As a photographer, I want to see my clients come in for professional photos as much as possible. I love creating meaningful art for their homes. I also know that my clients are busy. They can come to me for the holidays and big events in their lives, but what about the special little things that happen in their homes everyday? That's why I encourage my clients to take more photos at home. Today I want to offer a few tips to help improve the way you capture the magical moments in between studio sessions.
1. Get to know your camera!
You don't need to study your manual cover to cover, but at least familiarize yourself with the different scene modes your camera offers. Most point and shoot digital camera on the market include:
- Portrait mode: This is best for photographing faces up close.
- Landscape mode: This is best for scenery and large outdoor vistas.
- Night mode: This is best for shooting portraits at night with a flash.
- Sports mode: This is the shooting mode you might find most useful when taking photos of your children, because everyone knows that kids are fast! This mode will help freeze the action when your kids are running around a soccer field or just your backyard.
2. Give them something to do with their hands.
A small prop goes a long way to keep a kid in their seat long enough for you to snap a great photo. A stool or rocking horse can keep them grounded where you want them to be. A prop also gives you a great opportunity to catch your child interacting with their environment. Don't get discouraged if they throw it at your head and run away, though! Get candid shots of them on the run! Remember that it's not always about the smile. A pout or tears can make a beautiful and unique photo.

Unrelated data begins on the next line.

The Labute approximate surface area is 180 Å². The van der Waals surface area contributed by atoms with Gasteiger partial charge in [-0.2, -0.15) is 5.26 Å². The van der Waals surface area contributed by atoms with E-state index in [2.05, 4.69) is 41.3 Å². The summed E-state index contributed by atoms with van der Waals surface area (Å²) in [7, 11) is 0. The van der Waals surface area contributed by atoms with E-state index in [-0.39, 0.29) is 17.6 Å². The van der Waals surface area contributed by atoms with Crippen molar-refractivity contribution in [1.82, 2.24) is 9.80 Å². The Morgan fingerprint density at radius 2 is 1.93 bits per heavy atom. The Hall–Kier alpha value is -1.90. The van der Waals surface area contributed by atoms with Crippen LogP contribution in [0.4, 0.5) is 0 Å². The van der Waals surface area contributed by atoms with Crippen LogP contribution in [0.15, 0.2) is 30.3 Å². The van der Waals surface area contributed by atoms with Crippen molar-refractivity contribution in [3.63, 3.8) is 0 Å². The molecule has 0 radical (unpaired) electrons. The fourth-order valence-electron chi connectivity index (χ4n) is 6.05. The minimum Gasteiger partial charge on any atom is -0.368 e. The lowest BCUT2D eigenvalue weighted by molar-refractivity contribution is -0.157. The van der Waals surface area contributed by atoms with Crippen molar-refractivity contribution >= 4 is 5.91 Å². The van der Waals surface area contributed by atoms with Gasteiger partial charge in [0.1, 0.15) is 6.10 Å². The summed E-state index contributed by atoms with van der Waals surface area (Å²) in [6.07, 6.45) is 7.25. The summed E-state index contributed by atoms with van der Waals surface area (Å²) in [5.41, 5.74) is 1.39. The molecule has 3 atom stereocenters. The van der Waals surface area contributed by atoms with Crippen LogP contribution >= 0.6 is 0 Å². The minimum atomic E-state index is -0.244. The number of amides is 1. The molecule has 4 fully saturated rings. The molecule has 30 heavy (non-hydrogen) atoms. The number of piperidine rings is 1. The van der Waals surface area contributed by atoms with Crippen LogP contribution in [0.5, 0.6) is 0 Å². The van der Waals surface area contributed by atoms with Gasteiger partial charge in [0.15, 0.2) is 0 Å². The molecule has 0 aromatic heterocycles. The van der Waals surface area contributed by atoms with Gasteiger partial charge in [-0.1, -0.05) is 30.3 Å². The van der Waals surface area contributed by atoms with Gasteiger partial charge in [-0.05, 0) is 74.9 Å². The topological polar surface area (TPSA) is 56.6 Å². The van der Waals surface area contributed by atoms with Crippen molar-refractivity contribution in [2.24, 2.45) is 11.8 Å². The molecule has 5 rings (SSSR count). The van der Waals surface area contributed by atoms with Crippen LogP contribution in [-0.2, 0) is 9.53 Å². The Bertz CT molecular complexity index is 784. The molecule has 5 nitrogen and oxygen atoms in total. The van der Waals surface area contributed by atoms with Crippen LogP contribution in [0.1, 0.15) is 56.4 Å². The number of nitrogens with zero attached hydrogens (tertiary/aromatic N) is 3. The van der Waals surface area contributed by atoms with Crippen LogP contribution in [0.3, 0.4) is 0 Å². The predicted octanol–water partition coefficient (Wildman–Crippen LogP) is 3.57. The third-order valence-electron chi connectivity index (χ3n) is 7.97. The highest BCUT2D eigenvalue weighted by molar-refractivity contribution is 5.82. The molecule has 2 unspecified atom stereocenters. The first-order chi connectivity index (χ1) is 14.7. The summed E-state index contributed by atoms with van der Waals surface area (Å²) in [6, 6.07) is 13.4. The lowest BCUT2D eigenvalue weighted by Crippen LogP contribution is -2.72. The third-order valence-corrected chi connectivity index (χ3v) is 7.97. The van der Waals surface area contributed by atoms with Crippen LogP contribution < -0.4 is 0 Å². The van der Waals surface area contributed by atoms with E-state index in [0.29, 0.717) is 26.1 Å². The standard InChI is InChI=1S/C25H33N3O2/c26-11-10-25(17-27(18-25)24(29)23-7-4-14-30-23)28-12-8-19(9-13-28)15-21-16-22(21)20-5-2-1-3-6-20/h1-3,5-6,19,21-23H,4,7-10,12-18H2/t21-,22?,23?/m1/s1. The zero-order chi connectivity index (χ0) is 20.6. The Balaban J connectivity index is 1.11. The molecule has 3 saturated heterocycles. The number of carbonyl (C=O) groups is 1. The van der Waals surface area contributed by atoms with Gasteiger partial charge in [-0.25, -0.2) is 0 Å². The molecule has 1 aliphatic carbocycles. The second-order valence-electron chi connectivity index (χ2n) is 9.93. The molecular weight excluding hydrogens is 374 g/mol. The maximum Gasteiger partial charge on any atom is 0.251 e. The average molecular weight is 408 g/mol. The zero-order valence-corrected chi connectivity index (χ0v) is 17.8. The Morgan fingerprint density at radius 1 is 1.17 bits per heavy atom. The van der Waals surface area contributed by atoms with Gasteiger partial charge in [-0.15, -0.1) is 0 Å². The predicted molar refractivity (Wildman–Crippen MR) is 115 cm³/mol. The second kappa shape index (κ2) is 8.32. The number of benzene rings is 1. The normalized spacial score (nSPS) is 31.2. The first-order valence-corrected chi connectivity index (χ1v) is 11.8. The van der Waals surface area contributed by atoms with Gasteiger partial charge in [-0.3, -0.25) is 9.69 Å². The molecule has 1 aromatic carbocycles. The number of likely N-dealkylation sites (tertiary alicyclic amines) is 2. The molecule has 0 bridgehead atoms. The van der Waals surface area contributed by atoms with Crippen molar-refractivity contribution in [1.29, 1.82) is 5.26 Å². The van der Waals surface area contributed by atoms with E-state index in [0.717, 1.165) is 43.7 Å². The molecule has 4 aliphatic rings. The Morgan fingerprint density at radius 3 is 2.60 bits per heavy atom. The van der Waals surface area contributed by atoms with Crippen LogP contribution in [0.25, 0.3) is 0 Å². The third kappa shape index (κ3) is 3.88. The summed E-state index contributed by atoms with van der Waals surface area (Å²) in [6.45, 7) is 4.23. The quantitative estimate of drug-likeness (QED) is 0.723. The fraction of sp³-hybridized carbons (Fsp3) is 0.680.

3. Make it a game!
If you want your child to sit or stand a certain way, show them! Tell them you're playing copycat and they win if they do what you do! Simon Says is also a great way to do this. For older kids, a great trick is to play the I bet you can't game. Saying "I bet you can't kiss your sister on the cheek" or "I bet you can't smile with your teeth!" is a good way to get what you're looking for. Showing them their photo on the back of the camera can help interest a child but use this as a last resort or else they'll make you stop and show them after every click of the shutter! Remember to give them a little prize when they do well. Next time they'll look forward to posing for a picture.
4. Turn off the flash and look for the light!
You need flash sometimes if you're shooting at night or somewhere very dark. In many other situations, though, it's best to switch to no-flash mode on your camera. Flash can highlight unflattering features. Your best bet is to head outside or find a spot in your home that lets in natural light. The light coming in from a large window or your front door can make an otherwise plain portrait beautiful. Face your child toward the light and get shooting!
5. Get in the photos!
When your kids look back at these photos when they're older, they want to see you in them too! Learn how to use your camera's self-timer or hand the camera off to someone else to make sure you're included in some of the special moments you're going to capture! Getting a small tripod or putting your camera on a steady surface can help you document the everyday.
The last tip is the one I think is the most important!!
6. Print print print!
Your photos are not safe until they're on paper. Digital files are likely to get corrupted, and hard drives don't last forever. They can fail and your precious memories can go along with them! Printed photos, however, can last lifetimes, well over 100 years. Bring your photos to reputable printers that use high quality papers and inks to make sure your family can look back on your memories for generations. A yearbook style album of all your photos is a great way to organize your memories.
Now get shooting!